The Golden Bears did not win a game in SOL play this season and have just one win to their credit, but their senior captain is not deterred.
“It is challenging at times because our record isn’t the greatest,” Wenik said. “But I think I use goals as motivation to keep going.
“If they score a goal, then I almost want them to come back down in the circle, so I can prove that I’m a better goalie than that.”
Wenik will dive and do whatever she can to keep the ball out of the cage.
“She makes some incredible saves,” Grossi said. “When you have 25 shots on you in a half, some of them are bound to go in.
“She’s got that stick-to-it-ness, and she’s a great kid. She’s intelligent, and she’s well liked by everyone. She’s a quiet leader. The girls look up to her and respect what she says.”
While Wenik enjoys field hockey, she is most happy in the pool. She has been swimming competitively for 12 years with the Hatboro YMCA Hurricanes, and in each of her three high school seasons, she has qualified for districts with the 50 and 100 free her specialties.
“Saige is not built like a swimmer at all,” Rowland said. “She’s not tall. She’s very lean. There’s not a muscle on her that’s not toned to be an athlete, and as long as I’ve known Saige, she’s been working hard at swimming.
“She’s gone through some tough times last year with her health issues. Most people would have just sat (it out), but she said, ‘No, I’m doing this.’ She was sick for a good month where she shouldn’t have been in the water.”
Wenik’s personal highlight was competing in states her sophomore year with the 4x100 free relay.
“That was a complete blast,” Wenik said. “It was amazing.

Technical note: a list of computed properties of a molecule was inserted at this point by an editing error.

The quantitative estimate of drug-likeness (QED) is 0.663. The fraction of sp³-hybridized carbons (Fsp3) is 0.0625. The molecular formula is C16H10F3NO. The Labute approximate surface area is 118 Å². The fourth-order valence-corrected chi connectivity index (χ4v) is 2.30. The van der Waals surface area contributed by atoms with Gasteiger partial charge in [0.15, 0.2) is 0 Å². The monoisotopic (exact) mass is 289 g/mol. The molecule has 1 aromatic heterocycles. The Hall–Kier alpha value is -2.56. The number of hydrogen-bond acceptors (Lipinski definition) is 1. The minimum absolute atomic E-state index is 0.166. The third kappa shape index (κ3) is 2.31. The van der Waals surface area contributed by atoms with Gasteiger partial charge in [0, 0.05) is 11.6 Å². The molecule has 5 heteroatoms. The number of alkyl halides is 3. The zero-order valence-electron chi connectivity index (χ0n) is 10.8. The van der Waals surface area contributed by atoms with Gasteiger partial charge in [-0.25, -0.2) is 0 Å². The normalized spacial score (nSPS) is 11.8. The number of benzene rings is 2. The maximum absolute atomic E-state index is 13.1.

“We worked really, really hard all season. There were some personal struggles by some of the other team members, and being able to come together at the end of the season was amazing.”
Wenik hopes to continue to drop times and also earn a berth in districts as well as states. She will be back in the pool on Monday after a two-day break between seasons, and there is no down time for this student-athlete, who runs track in the spring to stay in shape for her other two sports.
How does she find the time to do it all?
“You just find time,” Wenik said. “You commit to certain things you like, narrow it down and decide what you really want to do.”
If sports were the beginning and end of Wenik’s activities, the Upper Moreland senior would be kept busy, but that is just the tip of the iceberg.
Wenik also has been taking dance lessons for the past 12 years, specializing in tap and jazz.
“Dance is pretty low key,” she said. “The daughters of my mom’s friends were doing it, so I decided to do it too, and it kind of stuck.”
For the past seven summers, Wenik has attended teen leadership conferences through the YMCA. This past year she was selected to be on the junior staff, a position she will hold for the next two summers.
Wenik, who takes all honors and AP classes, is a member of the National Honor Society. She also is a member of student council, key club and the yearbook staff.
“I do stay up late some nights, but if you like doing it, you’ll make the time,” she said.
Wenik hopes to attend college in Washington, D.C., and major in politics with the goal of working on Capitol Hill and then attending law school.
“I visited D.C., and I just fell in love with the capital and the city,” she said. “I’ve watched crime shows and all of that, and I really, really love the whole aspect of it.
“I think politics are fascinating, so I’d love to get involved in that.”
Marymount University is at the top of Wenik’s list of schools, and she has been in contact with the swimming coach with plans to compete at the collegiate level.
Although field hockey and track will not be part of her future, Wenik wouldn’t have wanted to miss out on the experience of competing in three sports.
“I have met so many interesting people doing sports,” she said. “You come out of your shell in a way, and you actually learn really well how to balance your time.
“I think my grades are so much better because I’m doing sports.”
Wenik is one student-athlete who has gotten her money’s worth and then some out of her high school experience.